I remember exactly where I was the moment the first plane hit on this day, 16 years ago.
I was watching TV from my apartment in Chicago as I was beginning to launch a media voice-over business. Like all of us, I couldn't believe my eyes as I was watching the Today Show.
In the day to follow, the massive city of Chicago went into almost a military style alert especially at the airports. That following weekend, I was supposed to fly back east to see my kids. Because of cancelled flights and heightened security, I didn't make it home for two weeks. I was brokenhearted, because it was another two weeks that I wouldn't see my small children at a time where I felt they needed to see their Dad. I needed to see them as well.
My voice over business was stalled for months because it was just simply inappropriate to make introductory "sales calls" and pitch business at such a horrific time in our nation.
In Chicago the days after 9-11 it was as if the city was mourning, as one person. While people at first were scared, one on one, people were a little kinder, but very, understandably, kept to themselves.
The normal sounds of big city cars and trucks were almost muffled and squelched by the gripping shock and sadness of what we all saw played out and what continued to play out on television, radio, and in print. It was eerily quiet, even though the normal flow of buses, cars and trucks flowed as normal, especially on the day of silence where a million people came into downtown Chicago to pay respects to the victims of the Twin Towers attack.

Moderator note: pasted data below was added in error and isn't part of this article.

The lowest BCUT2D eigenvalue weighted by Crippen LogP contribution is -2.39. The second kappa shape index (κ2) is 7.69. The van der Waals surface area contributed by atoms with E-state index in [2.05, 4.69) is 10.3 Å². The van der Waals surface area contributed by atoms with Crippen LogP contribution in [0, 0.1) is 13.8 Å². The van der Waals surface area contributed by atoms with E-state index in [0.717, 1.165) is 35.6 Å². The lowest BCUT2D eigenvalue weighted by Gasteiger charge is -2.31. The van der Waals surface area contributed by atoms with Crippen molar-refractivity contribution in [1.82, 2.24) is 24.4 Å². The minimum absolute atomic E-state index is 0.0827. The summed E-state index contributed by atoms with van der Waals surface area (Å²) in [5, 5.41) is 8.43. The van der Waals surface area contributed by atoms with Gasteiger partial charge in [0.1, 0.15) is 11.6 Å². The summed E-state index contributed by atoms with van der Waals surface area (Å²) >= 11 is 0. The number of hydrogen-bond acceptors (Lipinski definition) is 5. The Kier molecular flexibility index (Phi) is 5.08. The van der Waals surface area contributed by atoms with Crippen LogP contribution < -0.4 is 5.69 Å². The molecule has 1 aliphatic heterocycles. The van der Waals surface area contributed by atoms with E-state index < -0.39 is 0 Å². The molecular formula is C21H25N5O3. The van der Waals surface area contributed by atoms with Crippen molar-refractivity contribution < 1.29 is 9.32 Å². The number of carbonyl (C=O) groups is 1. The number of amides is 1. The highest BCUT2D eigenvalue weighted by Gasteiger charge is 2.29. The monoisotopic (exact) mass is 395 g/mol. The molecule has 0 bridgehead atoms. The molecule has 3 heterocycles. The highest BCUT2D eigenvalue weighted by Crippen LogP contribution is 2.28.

When I did make it home two weeks later, I got to see my kids Matt and Jordan. As you can imagine, all time with my kids was changed forever as I appreciated every second even more. I'll never forget the moment when Matt then nine years old, commented on the plane flying over head. He said, "Dad, is that plane gonna make it?" At nine years old, he was affected as we all were every time we saw a plane overhead.
Sixteen years later, we can't help but go back to that moment sometimes when we see a plane over head.
But, sixteen years later, we are stronger by getting through it together. Our security is better. Our ability to work through problems as individuals, co-workers and families are better.
That little boy Matt today is now twenty-five, a grad with an MBA, with great new job right here in Boston selling hedge funds.
Like Matt, we are not scared to get back on that plane and keep soaring.
Our well wishes to the families of the 9-11 victims. Your strength keeps us strong.